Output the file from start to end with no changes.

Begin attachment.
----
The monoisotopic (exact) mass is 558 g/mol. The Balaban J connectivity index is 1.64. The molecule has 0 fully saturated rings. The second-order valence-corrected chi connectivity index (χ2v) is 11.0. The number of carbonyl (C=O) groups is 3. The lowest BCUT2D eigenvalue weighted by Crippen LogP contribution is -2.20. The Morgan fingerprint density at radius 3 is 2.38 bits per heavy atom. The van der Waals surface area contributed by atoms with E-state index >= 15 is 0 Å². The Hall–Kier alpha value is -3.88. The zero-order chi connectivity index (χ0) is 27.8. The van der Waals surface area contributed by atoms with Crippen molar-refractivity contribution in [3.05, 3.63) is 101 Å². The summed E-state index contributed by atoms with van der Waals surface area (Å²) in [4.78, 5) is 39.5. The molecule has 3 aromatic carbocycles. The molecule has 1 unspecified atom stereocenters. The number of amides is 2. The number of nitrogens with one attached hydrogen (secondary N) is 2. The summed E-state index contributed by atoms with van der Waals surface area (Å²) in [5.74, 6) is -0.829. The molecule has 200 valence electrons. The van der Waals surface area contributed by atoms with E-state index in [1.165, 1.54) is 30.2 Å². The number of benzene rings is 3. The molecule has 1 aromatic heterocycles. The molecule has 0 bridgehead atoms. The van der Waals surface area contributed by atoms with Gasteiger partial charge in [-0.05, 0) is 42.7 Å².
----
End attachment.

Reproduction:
The monoisotopic (exact) mass is 558 g/mol. The Balaban J connectivity index is 1.64. The molecule has 0 fully saturated rings. The second-order valence-corrected chi connectivity index (χ2v) is 11.0. The number of carbonyl (C=O) groups is 3. The lowest BCUT2D eigenvalue weighted by Crippen LogP contribution is -2.20. The Morgan fingerprint density at radius 3 is 2.38 bits per heavy atom. The van der Waals surface area contributed by atoms with E-state index >= 15 is 0 Å². The Hall–Kier alpha value is -3.88. The zero-order chi connectivity index (χ0) is 27.8. The van der Waals surface area contributed by atoms with Crippen molar-refractivity contribution in [3.05, 3.63) is 101 Å². The summed E-state index contributed by atoms with van der Waals surface area (Å²) in [4.78, 5) is 39.5. The molecule has 3 aromatic carbocycles. The molecule has 1 unspecified atom stereocenters. The number of amides is 2. The number of nitrogens with one attached hydrogen (secondary N) is 2. The summed E-state index contributed by atoms with van der Waals surface area (Å²) in [5.74, 6) is -0.829. The molecule has 200 valence electrons. The van der Waals surface area contributed by atoms with E-state index in [1.165, 1.54) is 30.2 Å². The number of benzene rings is 3. The molecule has 1 aromatic heterocycles. The molecule has 0 bridgehead atoms. The van der Waals surface area contributed by atoms with Gasteiger partial charge in [-0.05, 0) is 42.7 Å².